Saturday, April 29, 2017

The Duke

April 29, 1899: birthday of Duke Ellington, foremost of the jazz nobility.

Ellington and his orchestra (which he kept together, with most of the key musicians, for fifty years) played Vancouver a number of times, including evenings at the Queen Elizabeth Theatre where he gave the audience lessons in finger snapping--"Behind the beat, please"--and a two-week run at The Cave, during which he spent his days at the Georgia Hotel writing the score for "The River," an Alvin Ailey ballet.

Although he played piano, people often said the orchestra was his instrument. But we find that the Ellington records we play most often are his least typical: his duets across generations with John Coltrane; the meetings with Louis Armstrong--two ageing masters; a little known album on Reprise with Frank Sinatra; a titanic collaboration with Count Basie's band; and "Money Jungle," with Charles Mingus and Max Roach. Ellington had three famous performances billed as "Sacred Concerts," but it is the two versions of "Solitude" on "Money Jungle" that seem most hymn-like.

The Duke was a romantic and a romancer. Once, in Ottawa, CBC interviewer Mildred MacDonald found him improvising a dreamy melody at the piano. "What is it called?" she asked. Duke said, "It's called 'Mildred'." Mil said she believed he probably used the same tune and the same line everywhere he went.

Many tributes to Ellington over the years, beginning with the debated Pulitzer Prize recommendation. Charlie Barnet based his orchestra on Duke's, and Dave Brubeck's "The Duke" has become a jazz standard. (The full title is "From Darius to the Duke," signifying Brubeck's artistic debt to his teacher, Darius Milhaud, and the jazz roots represented by Ellington.)

But we'll leave the last word to Terry Garner, who said, "Ellington first. All others far behind."

Tuesday, April 25, 2017

It's Ella, fella.

As many have noted, and rightly paying homage, this would have been the one-hundredth birthday of Ella Fitzgerald.

Ella appeared at least three times in Vancouver. She was fine on an open-air stage at the PNE, with Joe Pass and Oscar Peterson, but she was uncomfortable in the concert hall atmosphere of the Queen Elizabeth Theatre. What she liked best was the small, intimate, noisy Cave Supper Club--her kind of place.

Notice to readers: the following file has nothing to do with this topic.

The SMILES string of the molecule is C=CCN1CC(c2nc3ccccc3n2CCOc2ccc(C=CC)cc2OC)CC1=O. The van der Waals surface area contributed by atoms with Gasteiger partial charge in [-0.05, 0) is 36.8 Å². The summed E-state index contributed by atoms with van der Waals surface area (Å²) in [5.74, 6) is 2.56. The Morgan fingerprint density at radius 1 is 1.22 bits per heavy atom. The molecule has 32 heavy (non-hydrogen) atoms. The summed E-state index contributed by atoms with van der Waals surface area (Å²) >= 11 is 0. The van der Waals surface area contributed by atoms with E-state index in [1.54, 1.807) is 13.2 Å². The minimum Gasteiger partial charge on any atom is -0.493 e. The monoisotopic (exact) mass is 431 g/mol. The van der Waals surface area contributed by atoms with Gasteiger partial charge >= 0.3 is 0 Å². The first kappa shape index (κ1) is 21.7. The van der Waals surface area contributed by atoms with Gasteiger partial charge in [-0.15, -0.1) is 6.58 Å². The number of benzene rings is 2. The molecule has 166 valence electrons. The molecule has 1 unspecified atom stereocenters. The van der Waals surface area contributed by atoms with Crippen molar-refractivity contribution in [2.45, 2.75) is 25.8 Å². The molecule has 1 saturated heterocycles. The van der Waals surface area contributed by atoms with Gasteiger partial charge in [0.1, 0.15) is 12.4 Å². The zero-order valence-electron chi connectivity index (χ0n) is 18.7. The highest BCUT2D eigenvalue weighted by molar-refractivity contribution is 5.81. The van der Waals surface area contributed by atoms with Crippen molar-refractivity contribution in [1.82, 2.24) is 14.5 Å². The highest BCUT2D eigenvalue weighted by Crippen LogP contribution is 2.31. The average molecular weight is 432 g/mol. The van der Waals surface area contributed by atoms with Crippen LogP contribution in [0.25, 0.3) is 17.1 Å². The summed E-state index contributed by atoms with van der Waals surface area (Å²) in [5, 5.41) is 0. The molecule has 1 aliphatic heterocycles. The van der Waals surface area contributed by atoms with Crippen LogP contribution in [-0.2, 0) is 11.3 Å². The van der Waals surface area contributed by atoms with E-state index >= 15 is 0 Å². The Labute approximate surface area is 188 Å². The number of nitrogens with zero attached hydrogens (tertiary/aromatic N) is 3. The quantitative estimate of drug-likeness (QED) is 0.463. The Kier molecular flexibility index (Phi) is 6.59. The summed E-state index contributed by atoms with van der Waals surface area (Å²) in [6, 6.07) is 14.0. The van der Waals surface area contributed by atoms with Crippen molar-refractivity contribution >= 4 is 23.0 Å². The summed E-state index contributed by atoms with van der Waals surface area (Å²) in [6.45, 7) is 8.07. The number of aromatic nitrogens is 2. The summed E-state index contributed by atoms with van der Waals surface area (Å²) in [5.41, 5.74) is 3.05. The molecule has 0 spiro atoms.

When Ella died, Dean Peter Elliott of Christ Church Cathedral said, "We must have a service." And we did. It was called "A Candle and a Canticle for Ella." Musicians and singers from the Jazzmanian Devils and Soul Crib performed, and several people, not least the Dean, talked about what listening to Ella had meant to them and how it had affected their lives.

Many of the albums she left are classics, among them the series of "Songbooks" (Cole Porter, the Gershwins, Rodgers & Hart, et al.--the best may be the Ellington); some with a single musician for accompaniment, Ellis Larkins on piano, Joe Pass on guitar; the three collections of duets with Louis Armstrong (and she could do a perfect imitation of Louis); and, perhaps not as well known, her performance of "Party Blues" with Joe Williams and Count Basie on a Metronome All-Stars date.

There have been, and still are, scores of terrific jazz singers. The three who come immediately to mind--The Three Graces--are Billie Holiday, who could get more out of a song than the composer put in it; Sarah Vaughan, the great operatic diva of jazz; and Ella Fitzgerald, whose warmth and musicianship remain incomparable.

As Stevie Wonder said, we all love Ella.

Sunday, April 23, 2017

Will & George

April 23: The birthday of William Shakespeare and St. George's Day.

Write a sonnet.

Slay a dragon.

Saturday, April 22, 2017

Celebrate Record Store Day. Go ahead, find one.

This has been declared "Record Store Day," which is particularly ironic in a week which found the HMV store on Robson Street locked, empty and dark.